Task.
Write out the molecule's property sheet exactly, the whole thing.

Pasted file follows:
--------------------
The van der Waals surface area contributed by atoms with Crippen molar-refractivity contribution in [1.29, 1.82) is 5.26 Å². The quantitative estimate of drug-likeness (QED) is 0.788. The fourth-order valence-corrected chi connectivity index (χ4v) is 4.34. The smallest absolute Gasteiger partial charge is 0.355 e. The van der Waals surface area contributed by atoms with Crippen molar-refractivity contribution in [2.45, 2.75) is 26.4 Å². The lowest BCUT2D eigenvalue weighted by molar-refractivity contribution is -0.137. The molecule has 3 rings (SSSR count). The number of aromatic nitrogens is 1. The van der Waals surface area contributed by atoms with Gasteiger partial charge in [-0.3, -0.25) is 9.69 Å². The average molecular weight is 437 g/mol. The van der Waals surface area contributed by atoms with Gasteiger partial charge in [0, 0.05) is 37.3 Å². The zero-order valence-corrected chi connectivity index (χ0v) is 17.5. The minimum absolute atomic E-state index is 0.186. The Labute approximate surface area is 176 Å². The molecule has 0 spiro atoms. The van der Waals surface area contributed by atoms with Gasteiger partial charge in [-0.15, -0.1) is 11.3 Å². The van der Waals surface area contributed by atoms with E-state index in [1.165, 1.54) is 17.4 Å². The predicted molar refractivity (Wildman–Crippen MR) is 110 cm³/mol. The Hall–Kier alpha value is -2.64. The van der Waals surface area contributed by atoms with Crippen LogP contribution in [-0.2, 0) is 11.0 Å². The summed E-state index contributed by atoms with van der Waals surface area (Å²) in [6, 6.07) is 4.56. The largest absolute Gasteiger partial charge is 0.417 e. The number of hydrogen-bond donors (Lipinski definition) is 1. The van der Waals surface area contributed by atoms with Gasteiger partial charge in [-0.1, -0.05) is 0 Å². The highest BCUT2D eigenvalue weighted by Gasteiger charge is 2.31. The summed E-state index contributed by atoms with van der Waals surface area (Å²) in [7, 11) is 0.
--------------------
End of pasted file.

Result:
The van der Waals surface area contributed by atoms with Crippen molar-refractivity contribution in [1.29, 1.82) is 5.26 Å². The quantitative estimate of drug-likeness (QED) is 0.788. The fourth-order valence-corrected chi connectivity index (χ4v) is 4.34. The smallest absolute Gasteiger partial charge is 0.355 e. The van der Waals surface area contributed by atoms with Crippen molar-refractivity contribution in [2.45, 2.75) is 26.4 Å². The lowest BCUT2D eigenvalue weighted by molar-refractivity contribution is -0.137. The molecule has 3 rings (SSSR count). The number of aromatic nitrogens is 1. The van der Waals surface area contributed by atoms with Gasteiger partial charge in [-0.3, -0.25) is 9.69 Å². The average molecular weight is 437 g/mol. The van der Waals surface area contributed by atoms with Gasteiger partial charge in [0, 0.05) is 37.3 Å². The zero-order valence-corrected chi connectivity index (χ0v) is 17.5. The minimum absolute atomic E-state index is 0.186. The Labute approximate surface area is 176 Å². The molecule has 0 spiro atoms. The van der Waals surface area contributed by atoms with Gasteiger partial charge in [-0.15, -0.1) is 11.3 Å². The van der Waals surface area contributed by atoms with E-state index in [1.165, 1.54) is 17.4 Å². The predicted molar refractivity (Wildman–Crippen MR) is 110 cm³/mol. The Hall–Kier alpha value is -2.64. The van der Waals surface area contributed by atoms with Crippen LogP contribution in [-0.2, 0) is 11.0 Å². The summed E-state index contributed by atoms with van der Waals surface area (Å²) in [6, 6.07) is 4.56. The largest absolute Gasteiger partial charge is 0.417 e. The number of hydrogen-bond donors (Lipinski definition) is 1. The van der Waals surface area contributed by atoms with Gasteiger partial charge in [-0.1, -0.05) is 0 Å². The highest BCUT2D eigenvalue weighted by Gasteiger charge is 2.31. The summed E-state index contributed by atoms with van der Waals surface area (Å²) in [7, 11) is 0.